Kidney volume at baseline was significantly correlated to kidney volume at the second evaluation (r2 = 0.31, P = 0.0001). GFR decreased significantly between baseline and the second evaluation in both groups (normoalbuminuria, from 124.4 ± 17.2 to 115.3 ± 15.6 ml/min per 1.73 m2, and microalbuminuria, from 126.1 ± 19.4 to 102.9 ± 18.2 ml/min per 1.73 m2) as confirmed by a significant (F = 27.7, P = 0.0001) time difference paralleled by a nonsignificant group difference (F = 1.8, P = 0.2). The decline was, however, more accentuated in the microalbuminuria group as indicated by a significant time-group interaction (F = 6.4, P = 0.01).
When calculated as the change (Δ) between GFR at baseline and at the second evaluation, the rate of decline of GFR was faster in the microalbuminuria group (0.48 ± 0.47 vs. 0.19 ± 0.37 ml · min−1 · month−1, P = 0.01). Finally, kidney volume at baseline was directly correlated to rate of decline of GFR between baseline and the second evaluation (r2 = 0.13, P = 0.02), in line with the hypothesis that increased kidney volume may predispose to faster decline of GFR.
The present study shows that long-term increases of kidney volume and accelerated declines of GFR cluster in the subgroup of normoalbuminuric patients with type 1 diabetes predisposed to develop microalbuminuria. This evidence supports the hypothesis that renal hypertrophy, via increased tubular reabsorption, is the primary dysfunction in the development of diabetic nephropathy and that GFR increases as a secondary event. Through the years, hypertrophy is maintained, but although the tubule survives overworking, the glomerulus progressively loses its activity.
As described above, the fact that increased kidney volume and faster GFR during the first years of diabetes are tightly linked to a poorer renal prognosis has been known for a number of years (4–12). The novel finding of our study is the demonstration that these two dysfunctions dissociate from each other through time, thus allowing the clarification of their respective role during the early phases of diabetic nephropathy.
A few considerations immediately follow from these findings. Our results support the notion that the biological mechanisms controlling kidney volume, in particular those affected by hyperglycemia (20), should be regarded as potentially involved also in the pathogenesis of nephropathy. In addition, increased kidney volume, as a consistent, reproducible, and persistent marker of diabetic nephropathy, appears to be of potential use for the early identification of individuals at risk for this complication.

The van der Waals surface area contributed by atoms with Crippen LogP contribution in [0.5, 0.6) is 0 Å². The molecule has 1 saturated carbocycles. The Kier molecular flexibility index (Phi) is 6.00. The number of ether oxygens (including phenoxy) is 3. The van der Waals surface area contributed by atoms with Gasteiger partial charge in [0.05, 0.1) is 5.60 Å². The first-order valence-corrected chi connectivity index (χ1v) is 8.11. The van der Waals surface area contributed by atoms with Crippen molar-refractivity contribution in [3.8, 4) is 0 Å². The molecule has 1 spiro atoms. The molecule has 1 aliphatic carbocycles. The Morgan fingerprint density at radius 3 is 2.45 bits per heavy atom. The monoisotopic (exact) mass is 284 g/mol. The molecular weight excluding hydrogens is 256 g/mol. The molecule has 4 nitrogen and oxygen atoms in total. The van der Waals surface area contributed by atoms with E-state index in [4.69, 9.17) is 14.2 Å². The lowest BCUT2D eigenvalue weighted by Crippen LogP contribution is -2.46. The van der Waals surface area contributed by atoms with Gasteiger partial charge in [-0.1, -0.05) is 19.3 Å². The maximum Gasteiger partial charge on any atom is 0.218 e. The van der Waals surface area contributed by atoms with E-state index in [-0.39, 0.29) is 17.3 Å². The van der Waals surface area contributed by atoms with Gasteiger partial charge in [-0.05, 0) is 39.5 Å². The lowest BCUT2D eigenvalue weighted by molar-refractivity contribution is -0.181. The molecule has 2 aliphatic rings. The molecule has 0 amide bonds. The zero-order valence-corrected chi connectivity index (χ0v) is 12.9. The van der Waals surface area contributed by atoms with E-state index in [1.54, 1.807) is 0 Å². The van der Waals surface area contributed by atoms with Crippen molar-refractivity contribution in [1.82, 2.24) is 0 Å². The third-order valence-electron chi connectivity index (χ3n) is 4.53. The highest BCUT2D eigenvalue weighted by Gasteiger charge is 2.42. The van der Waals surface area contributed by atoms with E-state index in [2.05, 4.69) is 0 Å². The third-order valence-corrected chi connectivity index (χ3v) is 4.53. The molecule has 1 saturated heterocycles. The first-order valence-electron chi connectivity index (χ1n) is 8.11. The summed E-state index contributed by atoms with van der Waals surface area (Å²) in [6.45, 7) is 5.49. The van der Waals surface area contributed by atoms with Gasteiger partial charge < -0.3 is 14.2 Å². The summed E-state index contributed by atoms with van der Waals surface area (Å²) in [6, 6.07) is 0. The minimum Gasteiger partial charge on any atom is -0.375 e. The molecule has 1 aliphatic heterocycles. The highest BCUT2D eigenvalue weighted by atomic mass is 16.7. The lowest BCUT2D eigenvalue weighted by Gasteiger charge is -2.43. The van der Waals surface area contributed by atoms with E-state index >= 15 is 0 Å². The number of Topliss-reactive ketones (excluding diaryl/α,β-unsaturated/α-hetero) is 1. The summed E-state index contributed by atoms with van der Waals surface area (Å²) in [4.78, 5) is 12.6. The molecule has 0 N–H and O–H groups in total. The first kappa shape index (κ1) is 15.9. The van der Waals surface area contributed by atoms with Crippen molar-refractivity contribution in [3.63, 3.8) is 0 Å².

Among the factors potentially involved in the pathogenesis of diabetic nephropathy, predisposition to essential hypertension has been suggested as a major candidate (31–33). Although our results do not show a direct association between kidney volume and blood pressure, we cannot currently rule out the possibility that an underlying predisposition to hypertension might nonetheless affect kidney volume. This is not only due to the fact that, unfortunately, intermediate phenotypes and genetic markers of essential hypertension were not evaluated in this study, but also based on the recent evidence that only nocturnal blood pressure measurements appear to be informative for the early identification of patients with type 1 diabetes predisposed to microalbuminuria (34).
A recent report has demonstrated that in patients with type 1 diabetes, regression of microalbuminuria reached a 6-year cumulative incidence of 58% (35). This finding may suggest that microalbuminuria may not represent a useful marker of future development of diabetic nephropathy. In our case, however, patients with type 1 diabetes predisposed to develop microalbuminuria also show a significant reduction in GFR, a marker of diabetic glomerulopathy independent on the level of microalbuminuria (25).
Finally, whether pharmacological treatment aimed to reduce kidney volume during normoalbuminuria may protect from the subsequent development of microalbuminuria is currently unknown. In animal models of diabetes, prevention of early hyperfiltration/hypertrophy has already been shown to avoid the subsequent development of diabetic nephropathy (36,37). Prospectively, a similar approach in humans could allow identification of new therapeutic approaches of use for the primary prevention of diabetic nephropathy.
In conclusion, our findings support the hypothesis that renal hypertrophy is the primary dysfunction in the development of diabetic nephropathy. Further studies are now required to evaluate whether the prevention/remission of this early renal dysfunction may beneficially affect the natural history of diabetic nephropathy.
This work was supported by grants from the Italian Ministry of Health (to G.Z.).
We are indebted to Daniela Gabellini for technical assistance.
The costs of publication of this article were defrayed in part by the payment of page charges. This article must therefore be hereby marked “advertisement” in accordance with 18 U.S.C. Section 1734 solely to indicate this fact.
- Received May 2, 2006.
- Accepted June 15, 2006.